Picking up night waves

Future solar cells could operate 24 hours a day by collecting radiation emitted from the Earth at night and turning it into energy.


Future solar cells could operate 24 hours a day by collecting radiation emitted from the Earth at night and turning it into energy.

So believe researchers at Manchester University’s School of Electronic and Electrical Engineering, who are working on a new technology that would give solar cells the ability to collect light energy from multiple wavelengths.

The team has developed nano-diodes that detect terahertz waves lying at the far end of the infrared band, right before microwaves.

Project leader Aimin Song, a professor of nanoelectronics at Manchester University, said their nano-diode terahertz detector has a novel planar architecture and works at 1.5THz or 1,500GHz, the highest speed of electronic nano-devices to date.

He claimed that combining such a diode with an antenna would make it possible to collect energy from infrared waves and convert them into DC electricity.

Song said the technology would take advantage of the Earth’s greenhouse effect.

‘The Earth and the atmosphere absorb a lot of the sunlight,’ he added. ‘After absorption they slowly radiate this energy back but not in the visible light frequency range but in the infrared frequency band.’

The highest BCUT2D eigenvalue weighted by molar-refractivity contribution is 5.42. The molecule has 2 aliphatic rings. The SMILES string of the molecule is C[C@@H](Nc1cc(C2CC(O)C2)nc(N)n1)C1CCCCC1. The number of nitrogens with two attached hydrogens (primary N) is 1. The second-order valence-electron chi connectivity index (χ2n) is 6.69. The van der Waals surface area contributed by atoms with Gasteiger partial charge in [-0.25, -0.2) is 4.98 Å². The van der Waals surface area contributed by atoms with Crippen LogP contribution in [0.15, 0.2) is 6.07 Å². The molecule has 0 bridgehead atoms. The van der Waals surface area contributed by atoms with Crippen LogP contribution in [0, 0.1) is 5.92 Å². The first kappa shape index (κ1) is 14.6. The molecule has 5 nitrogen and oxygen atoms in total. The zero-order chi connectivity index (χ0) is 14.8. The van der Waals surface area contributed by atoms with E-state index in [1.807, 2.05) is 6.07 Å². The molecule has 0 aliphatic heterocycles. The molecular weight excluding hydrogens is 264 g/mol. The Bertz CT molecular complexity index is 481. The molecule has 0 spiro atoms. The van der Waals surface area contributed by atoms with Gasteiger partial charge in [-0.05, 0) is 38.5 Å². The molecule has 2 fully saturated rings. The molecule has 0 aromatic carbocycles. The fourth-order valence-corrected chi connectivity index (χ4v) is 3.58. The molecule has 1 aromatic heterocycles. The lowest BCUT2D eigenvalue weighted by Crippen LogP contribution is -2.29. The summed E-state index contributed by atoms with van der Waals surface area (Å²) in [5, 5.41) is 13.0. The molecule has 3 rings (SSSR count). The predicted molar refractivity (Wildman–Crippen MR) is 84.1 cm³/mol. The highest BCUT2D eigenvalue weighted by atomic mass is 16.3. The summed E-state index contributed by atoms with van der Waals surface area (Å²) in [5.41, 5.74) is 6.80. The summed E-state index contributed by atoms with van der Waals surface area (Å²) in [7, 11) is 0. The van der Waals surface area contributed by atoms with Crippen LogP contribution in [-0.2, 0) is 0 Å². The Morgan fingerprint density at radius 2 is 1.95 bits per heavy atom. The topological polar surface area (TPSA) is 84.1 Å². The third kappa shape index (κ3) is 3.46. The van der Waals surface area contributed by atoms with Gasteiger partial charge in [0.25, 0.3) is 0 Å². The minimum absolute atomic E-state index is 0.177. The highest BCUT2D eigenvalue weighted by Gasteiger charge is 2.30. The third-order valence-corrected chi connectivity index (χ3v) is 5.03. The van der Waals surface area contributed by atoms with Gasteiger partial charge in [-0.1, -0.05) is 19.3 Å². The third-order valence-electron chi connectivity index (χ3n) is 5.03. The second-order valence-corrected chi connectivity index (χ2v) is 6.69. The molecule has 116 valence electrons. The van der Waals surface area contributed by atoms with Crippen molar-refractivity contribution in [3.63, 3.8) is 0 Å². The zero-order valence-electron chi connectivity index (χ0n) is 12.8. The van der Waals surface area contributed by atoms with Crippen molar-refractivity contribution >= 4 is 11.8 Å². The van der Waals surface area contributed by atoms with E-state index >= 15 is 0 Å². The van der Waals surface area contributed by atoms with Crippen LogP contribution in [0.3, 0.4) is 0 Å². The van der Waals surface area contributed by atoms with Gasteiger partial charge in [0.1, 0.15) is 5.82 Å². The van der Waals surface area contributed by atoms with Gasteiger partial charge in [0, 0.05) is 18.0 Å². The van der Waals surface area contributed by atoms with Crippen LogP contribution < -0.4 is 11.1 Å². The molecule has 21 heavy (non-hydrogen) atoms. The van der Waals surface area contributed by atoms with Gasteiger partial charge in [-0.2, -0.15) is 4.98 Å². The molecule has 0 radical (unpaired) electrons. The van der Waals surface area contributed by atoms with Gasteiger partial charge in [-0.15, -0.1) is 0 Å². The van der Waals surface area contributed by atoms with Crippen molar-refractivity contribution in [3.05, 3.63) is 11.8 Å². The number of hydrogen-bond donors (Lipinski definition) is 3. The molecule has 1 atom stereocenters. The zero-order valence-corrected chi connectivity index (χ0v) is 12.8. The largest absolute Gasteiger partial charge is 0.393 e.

Song said that the technology, which is known as rectenna because it combines a rectifier (diode) and antenna, has already been demonstrated to work for converting microwave energy into DC electricity with a claimed efficiency between 80 and 90 per cent. ‘If we develop this rectenna technology for the infrared frequency band, we can develop solar cells that operate at night time,’ he said. ‘This rectenna concept could potentially offer solar cells 80-90 per cent efficiency.’

Manchester University recently began a one-year commercialisation programme for the technology and Song said a spin-out company could be formed within the first half of 2010.

‘We hope at the end of this one-year programme to achieve the first prototype device to work at infrared frequencies,’ he said. ‘Our first prototype wouldn’t work for visible sunlight, but it would work to harvest energy in the night.’

Manchester University is also involved in a three-year EU-funded project beginning in January that will attempt to develop nano-devices that can both detect and emit terahertz waves.


Siobhan Wagner